Life Set to Return to Sydney’s Historic Home of Tennis


Life Set to Return to Sydney’s Historic Home of Tennis

The redevelopment of the historic White City tennis complex in Sydney’s Paddington is underway, with Cottee Parker Architects spearheading the 2.9-hectare masterplan.

Prior to changing hands in 2010, the historic site had been subject to multiple unsuccessful development applications since Tennis NSW relocated in the lead-up to the 2000 Olympics.

The not-for-profit Hakoah Club is behind the latest, now green-lit, revitalisation of the precinct spanning Darlinghurst and Double Bay.

The $60-million redevelopment was approved in August and has gained $7.5 million in funding from the state government to further Hakoah Club’s community-led vision for the site.

Cottee Parker’s vision reinterprets the famed site’s tennis-heritage roots, prioritising a sense of community and connection.

Historic arches under the existing north grandstand will be retained, while the Cottee Parker team worked hard to preserve and re-use the existing 1920s structure.

Cottee Parker Principal Angelo Di Marco said the project would reinvigorate the precinct after many years.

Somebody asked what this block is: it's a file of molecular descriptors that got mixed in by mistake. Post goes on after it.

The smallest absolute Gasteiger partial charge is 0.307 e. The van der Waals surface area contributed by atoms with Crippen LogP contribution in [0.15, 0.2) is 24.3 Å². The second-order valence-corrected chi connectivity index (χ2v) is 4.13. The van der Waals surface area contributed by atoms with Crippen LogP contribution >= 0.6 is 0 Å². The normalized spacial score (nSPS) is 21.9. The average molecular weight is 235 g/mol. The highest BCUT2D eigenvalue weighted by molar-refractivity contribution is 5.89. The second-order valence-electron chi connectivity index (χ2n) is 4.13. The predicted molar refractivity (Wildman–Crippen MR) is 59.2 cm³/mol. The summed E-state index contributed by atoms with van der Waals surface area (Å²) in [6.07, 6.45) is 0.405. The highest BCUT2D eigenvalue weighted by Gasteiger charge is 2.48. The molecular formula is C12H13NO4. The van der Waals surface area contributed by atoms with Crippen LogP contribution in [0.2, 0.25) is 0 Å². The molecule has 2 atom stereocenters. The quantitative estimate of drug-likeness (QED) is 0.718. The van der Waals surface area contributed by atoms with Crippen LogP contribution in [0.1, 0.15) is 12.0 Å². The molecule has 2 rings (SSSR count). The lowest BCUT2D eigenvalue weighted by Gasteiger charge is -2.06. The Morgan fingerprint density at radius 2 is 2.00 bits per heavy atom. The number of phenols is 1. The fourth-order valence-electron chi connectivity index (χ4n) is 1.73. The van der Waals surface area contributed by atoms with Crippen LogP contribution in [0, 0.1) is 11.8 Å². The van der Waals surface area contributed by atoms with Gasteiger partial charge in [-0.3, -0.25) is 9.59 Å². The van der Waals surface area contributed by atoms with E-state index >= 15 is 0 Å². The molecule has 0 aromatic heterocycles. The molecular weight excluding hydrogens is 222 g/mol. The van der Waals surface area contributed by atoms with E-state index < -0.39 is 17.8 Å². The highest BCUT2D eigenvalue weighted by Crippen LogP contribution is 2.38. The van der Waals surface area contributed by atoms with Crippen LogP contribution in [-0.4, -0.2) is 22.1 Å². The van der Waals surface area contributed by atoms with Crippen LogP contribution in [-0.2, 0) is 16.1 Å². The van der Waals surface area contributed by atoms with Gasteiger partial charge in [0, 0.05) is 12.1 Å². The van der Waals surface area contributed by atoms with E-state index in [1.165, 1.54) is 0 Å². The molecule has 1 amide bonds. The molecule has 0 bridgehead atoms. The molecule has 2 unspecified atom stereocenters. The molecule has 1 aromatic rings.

“It’s had a chequered history of proposed developments, from residential and many other propositions, but this safeguards the open space of Paddington,” Di Marco said.

“Public access onto the site has always been difficult due to the contours of the land.

“The new development now ensures the site is permeable at all levels, allowing equitable access to all community facilities.

A 260-seat grandstand, community space and function rooms, swimming pools and added tennis facilities will add new elements to the site for community use.

Cottee Parker principal Nick Tayler said it would be a state-of-the-art facility ready to cater for everything from community sport to national competitions, as it did many years ago.

“While there’s still tennis activity on the site, the grandstand is essentially dilapidated and out of service, and the site has really fallen into disrepair,” Tayler said.

“When the Hakoah Club bought the site they had the vision to reimagine it as a community and sporting hub.

“Having a facility like this so close to the city centre is going to be a fantastic addition to the precinct.”

Tayler said they had used a comprehensive interpretation strategy, including the retention and the adaptive reuse of elements from the southern grandstand, as well as displays of tennis memorabilia, in the design.

Di Marco said the Cottee Parker team had used its experience across a broad range of developments to inform the White City tennis project.

Recently, the practice’s Sydney-based team designed The Terraces Paddington, repurposing a heritage site for Presbyterian Aged Care, which won the UDIA 2021 President’s award.

“We’re working in areas that are highly sensitive, reinterpreting heritage and bringing back elements to the community,” Tayler said.

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